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December 12, 2006
No Reduction In Troops: Military

President Bush heard from his military experts about the situation in Iraq and the way forward to win the war. While they agreed with the Iraq Study Group's report on the current woes of the mission, they disagreed strongly with the ISG's recommendations for resolving them:

President Bush heard a blunt and dismal assessment of his handling of Iraq from a group of military experts yesterday, but the advisers shared the White House's skeptical view of the recommendations made last week by the bipartisan Iraq Study Group, sources said.

The three retired generals and two academics disagreed in particular with the study group's plans to reduce the number of U.S. combat troops in Iraq and to reach out for help to Iran and Syria, according to sources familiar with the meeting, who spoke on the condition of anonymity because the session was private.

The White House gathering was part of a series of high-profile meetings Bush is holding to search for "a new way forward" amid the increasing chaos and carnage in Iraq. Earlier in the day, Bush met with Secretary of State Condoleezza Rice and other high-ranking officials at the State Department, where he was briefed on reconstruction and regional diplomatic efforts in Iraq.

The military experts met with Bush, Vice President Cheney and about a dozen aides for more than an hour. The visitors told the officials that the situation in Iraq is as dire as the study group had indicated but that alternative approaches must be considered, said one participant in the meeting. In addition, the experts agreed that the president should review his national security team, which several characterized as part of the problem.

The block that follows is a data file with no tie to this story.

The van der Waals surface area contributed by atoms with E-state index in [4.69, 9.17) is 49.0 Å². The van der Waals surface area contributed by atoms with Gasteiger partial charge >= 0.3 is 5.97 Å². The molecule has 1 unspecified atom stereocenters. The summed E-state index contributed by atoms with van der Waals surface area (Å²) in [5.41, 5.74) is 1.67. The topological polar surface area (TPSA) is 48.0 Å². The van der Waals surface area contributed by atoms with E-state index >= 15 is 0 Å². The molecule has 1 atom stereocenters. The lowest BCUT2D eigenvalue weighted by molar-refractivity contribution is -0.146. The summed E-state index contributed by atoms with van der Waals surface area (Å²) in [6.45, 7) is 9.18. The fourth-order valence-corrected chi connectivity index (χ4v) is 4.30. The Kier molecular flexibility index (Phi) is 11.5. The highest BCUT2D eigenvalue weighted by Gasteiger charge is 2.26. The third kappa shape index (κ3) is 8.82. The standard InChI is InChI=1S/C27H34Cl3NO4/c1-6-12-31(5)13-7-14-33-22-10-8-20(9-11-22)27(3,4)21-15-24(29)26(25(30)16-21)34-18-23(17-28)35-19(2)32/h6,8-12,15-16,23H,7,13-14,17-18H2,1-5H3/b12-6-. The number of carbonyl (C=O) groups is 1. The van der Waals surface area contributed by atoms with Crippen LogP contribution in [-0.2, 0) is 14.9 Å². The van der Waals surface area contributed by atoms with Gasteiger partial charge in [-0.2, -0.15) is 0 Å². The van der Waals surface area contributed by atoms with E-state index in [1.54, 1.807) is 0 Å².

The new review takes a narrower approach to Iraq, focusing primarily on the military and security issues and avoiding the political problems the ISG included. That might mean that the White House will adopt many of the ISG recommendations that pertained to internal Iraqi politics, such as oil revenue and job creation. Many of those deserve serious consideration, and they comprised the best part of the ISG effort.

The Bush team wants to come up with a new plan that will be obviously distinct from what they have done thus far in Iraq. However, unlike the ISG, they do not want to retreat and leave the field to the Iranians, Syrians, and terrorists. Bush understands that leaving Iraq as a failed state will create even more of an impetus for terrorism, both within Iraq and around the world. The oil revenue alone would cause an exponential increase in terrorist activity, and eventually we would have to return to Iraq once more in force to confront it.

One point brought unity among the speakers, and that was the need to replace the current national security team. The Washington Post interprets that as the dismissal of General Peter Pace as chair of the Joint Chiefs. It might mean something else entirely, however. With Donald Rumsfeld out, that may have been an approving reference to Robert Gates, as well as a call to clear out the other members of the National Security Council. It could also refer to the current National Security Advisor, Steven Hadley. The word "team" implies a higher level of concern and a broader selection of positions.

They demonstrated the one key difference between themselves and the ISG -- they're focused on victory, not retreat. Their recommendations are aimed at helping the US succeed in the war and to help the Iraqis secure their freedom, rather than some notion of retreat with honor. Abandoning the mission and our allies in Iraq will bring us no honor and will cripple our efforts to work with other nations to defeat radical Islamist terrorism in the future.

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Posted by Ed Morrissey at December 12, 2006 6:43 AM

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